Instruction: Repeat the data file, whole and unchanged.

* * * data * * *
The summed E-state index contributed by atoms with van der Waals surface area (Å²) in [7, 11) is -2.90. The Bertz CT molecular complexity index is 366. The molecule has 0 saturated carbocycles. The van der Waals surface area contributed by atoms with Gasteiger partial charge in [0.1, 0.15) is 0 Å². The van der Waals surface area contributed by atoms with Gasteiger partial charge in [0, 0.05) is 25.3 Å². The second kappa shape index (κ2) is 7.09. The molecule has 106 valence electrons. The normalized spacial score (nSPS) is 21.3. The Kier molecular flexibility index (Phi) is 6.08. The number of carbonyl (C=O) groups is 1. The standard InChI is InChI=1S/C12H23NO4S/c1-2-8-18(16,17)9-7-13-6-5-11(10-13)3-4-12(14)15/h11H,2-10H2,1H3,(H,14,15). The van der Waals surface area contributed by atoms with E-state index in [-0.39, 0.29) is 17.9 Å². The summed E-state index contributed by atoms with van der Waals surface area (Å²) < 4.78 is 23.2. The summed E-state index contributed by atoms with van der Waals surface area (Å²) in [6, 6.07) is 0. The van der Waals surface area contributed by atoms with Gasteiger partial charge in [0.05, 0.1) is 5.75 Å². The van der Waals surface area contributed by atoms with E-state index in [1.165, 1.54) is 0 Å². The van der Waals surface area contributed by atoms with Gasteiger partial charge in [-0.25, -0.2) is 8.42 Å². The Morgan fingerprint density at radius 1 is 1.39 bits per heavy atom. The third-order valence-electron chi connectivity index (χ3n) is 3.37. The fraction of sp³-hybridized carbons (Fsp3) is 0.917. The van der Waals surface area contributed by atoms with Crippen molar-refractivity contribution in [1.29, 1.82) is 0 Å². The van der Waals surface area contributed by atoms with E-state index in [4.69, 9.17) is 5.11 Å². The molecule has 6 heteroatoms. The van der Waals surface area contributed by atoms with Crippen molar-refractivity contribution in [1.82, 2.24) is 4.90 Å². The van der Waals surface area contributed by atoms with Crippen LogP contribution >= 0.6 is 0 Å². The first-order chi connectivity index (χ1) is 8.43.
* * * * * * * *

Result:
The summed E-state index contributed by atoms with van der Waals surface area (Å²) in [7, 11) is -2.90. The Bertz CT molecular complexity index is 366. The molecule has 0 saturated carbocycles. The van der Waals surface area contributed by atoms with Gasteiger partial charge in [0.1, 0.15) is 0 Å². The van der Waals surface area contributed by atoms with Gasteiger partial charge in [0, 0.05) is 25.3 Å². The second kappa shape index (κ2) is 7.09. The molecule has 106 valence electrons. The normalized spacial score (nSPS) is 21.3. The Kier molecular flexibility index (Phi) is 6.08. The number of carbonyl (C=O) groups is 1. The standard InChI is InChI=1S/C12H23NO4S/c1-2-8-18(16,17)9-7-13-6-5-11(10-13)3-4-12(14)15/h11H,2-10H2,1H3,(H,14,15). The van der Waals surface area contributed by atoms with E-state index in [-0.39, 0.29) is 17.9 Å². The summed E-state index contributed by atoms with van der Waals surface area (Å²) < 4.78 is 23.2. The summed E-state index contributed by atoms with van der Waals surface area (Å²) in [6, 6.07) is 0. The van der Waals surface area contributed by atoms with Gasteiger partial charge in [0.05, 0.1) is 5.75 Å². The van der Waals surface area contributed by atoms with E-state index in [1.165, 1.54) is 0 Å². The van der Waals surface area contributed by atoms with Gasteiger partial charge in [-0.25, -0.2) is 8.42 Å². The Morgan fingerprint density at radius 1 is 1.39 bits per heavy atom. The third-order valence-electron chi connectivity index (χ3n) is 3.37. The fraction of sp³-hybridized carbons (Fsp3) is 0.917. The van der Waals surface area contributed by atoms with Crippen molar-refractivity contribution in [1.29, 1.82) is 0 Å². The van der Waals surface area contributed by atoms with E-state index in [4.69, 9.17) is 5.11 Å². The molecule has 6 heteroatoms. The van der Waals surface area contributed by atoms with Crippen molar-refractivity contribution in [1.82, 2.24) is 4.90 Å². The van der Waals surface area contributed by atoms with Crippen LogP contribution >= 0.6 is 0 Å². The first-order chi connectivity index (χ1) is 8.43.